(Cisano, Lake Garda, at dusk)

For many women doing what we want can be unnerving. It’s like crossing a road except we’re not looking left and right and left again we’re looking for a child, or a husband, or a patient, or a student… anyone who might need us before we can step forward. Girls are trained to put other people first and professions like motherhood (it is one) or nursing or secretarying hone that training to the point that even when there’s no-one else for a fifty mile radius we still struggle with feelings of selfishness if we do what we like. If that’s you then pretend there’s a Lollipop Lady in front of you holding out a big STOP lolly – call it cognitive behavioural therapy – and say to her, “Fancy a cuppa?” and you can tell her anything you like over that cuppa because she’s another woman so she’s interested and she’s also a figment of your imagination so she won’t tell your sister or cast it all up later. The first step to doing what you want is to have space to daydream, to let your mind wander, and to wander along with it because how else will you know what you really want to do if you don’t dream?

I practised mild aversion therapy on myself. I made a cup of coffee or even, yes, a gin and tonic, and forced myself to sit in the garden or at a window with a view. No thinking. No planning. Just sitting. Then gradually when I got used to having a bit of space and no parent or boss or client appeared I began to think it might be alright to get up and do something. Just for me. That’s how I started making rings and hats. One day sitting in the do-nothing chair watching the jostle and bustle at the bird feeder I began to feel antsy. Surely there was someone I needed to phone? Or ironing to do. I should really tidy the kitchen cupboards before the visitors arrived. What if they needed some brown rice flour in the middle of the night and saw the state of them? I would be mortified. So I grabbed the button box and organised the buttons into piles on the table because it was totally unnecessary and I found a few black and silver glass buttons I remembered from childhood. I had some 14g sterling silver wire so off I went and made a ring that gets an awful lot of compliments.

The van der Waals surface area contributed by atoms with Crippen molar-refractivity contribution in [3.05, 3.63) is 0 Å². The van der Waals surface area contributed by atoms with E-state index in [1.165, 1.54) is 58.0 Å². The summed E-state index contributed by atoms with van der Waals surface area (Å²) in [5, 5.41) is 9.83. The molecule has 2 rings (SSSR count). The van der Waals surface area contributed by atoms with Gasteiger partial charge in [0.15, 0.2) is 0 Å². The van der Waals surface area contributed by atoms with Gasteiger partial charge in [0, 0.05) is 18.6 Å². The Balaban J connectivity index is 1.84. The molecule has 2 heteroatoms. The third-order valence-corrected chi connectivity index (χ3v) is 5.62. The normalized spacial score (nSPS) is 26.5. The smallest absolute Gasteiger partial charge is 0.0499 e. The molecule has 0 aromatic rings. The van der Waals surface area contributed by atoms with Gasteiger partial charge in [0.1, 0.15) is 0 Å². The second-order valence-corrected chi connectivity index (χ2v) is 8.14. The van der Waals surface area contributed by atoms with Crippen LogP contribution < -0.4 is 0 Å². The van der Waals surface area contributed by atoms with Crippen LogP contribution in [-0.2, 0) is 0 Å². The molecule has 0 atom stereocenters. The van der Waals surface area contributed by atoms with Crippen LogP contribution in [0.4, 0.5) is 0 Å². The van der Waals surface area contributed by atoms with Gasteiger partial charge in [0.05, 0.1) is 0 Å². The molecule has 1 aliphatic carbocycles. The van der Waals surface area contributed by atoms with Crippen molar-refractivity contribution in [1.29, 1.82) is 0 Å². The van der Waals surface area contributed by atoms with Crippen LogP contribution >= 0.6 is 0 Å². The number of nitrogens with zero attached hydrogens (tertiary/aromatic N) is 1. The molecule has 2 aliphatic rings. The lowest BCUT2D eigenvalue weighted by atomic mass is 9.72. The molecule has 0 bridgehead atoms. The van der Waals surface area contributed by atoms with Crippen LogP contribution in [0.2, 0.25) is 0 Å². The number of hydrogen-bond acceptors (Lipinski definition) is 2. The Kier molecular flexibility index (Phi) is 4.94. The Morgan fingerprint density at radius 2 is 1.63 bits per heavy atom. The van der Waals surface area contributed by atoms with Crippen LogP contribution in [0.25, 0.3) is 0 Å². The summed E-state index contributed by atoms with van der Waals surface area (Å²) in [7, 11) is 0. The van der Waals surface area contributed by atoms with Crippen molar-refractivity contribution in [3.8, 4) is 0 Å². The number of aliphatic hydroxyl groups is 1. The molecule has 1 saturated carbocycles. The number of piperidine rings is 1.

You can do what you want and the world won’t end.

Unless what you want is to sneak into Mr Putin’s or Mr Trump’s office and press a red button.

(don’t wait till you’re this old to enjoy the flowers)

I believe absolutely in happiness despite age or size or singleness. I read an interview a while back with eighty-four year old Joyce Carpati, one of Advanced Style’s leading ladies, and she said she never baulks at telling anyone her age because ageing is a privilege denied to many and that was a thunderbolt for me. I had had a decade of a demanding job and almost a lifetime of bending myself into a pretzel to accommodate other people ending in the mother and auntie of breakdowns. At 50 my physical health was broken, my mental health was borderline, and I felt too old and exhausted to do anything. I even felt unworthy of the opportunity to do anything. I was waiting to die and Joyce saved my life.

My Right to Happiness Has Not Been Confiscated

I believe in travelling alone, wearing beautiful clothes, and making “age appropriate” what’s appropriate for you at the age you are now. And the size you are. And the state of health you’re in. It doesn’t matter if you have greying hair, or are a size 8 or 16 or 26, or are over 40 or 60 or 80, or if your partner died or left or just never came along; your Right to Happiness has not been confiscated. As we get older it can be too easy to give in and start thinking “it’s my age” or “it’s too late now” or “I wish I’d done it when I was thirty” and so on. All these thoughts are poisonous and will fill your soul with toxic sludge if you indulge them.


(wedding flowers in Seton Chapel, East Lothian, last summer)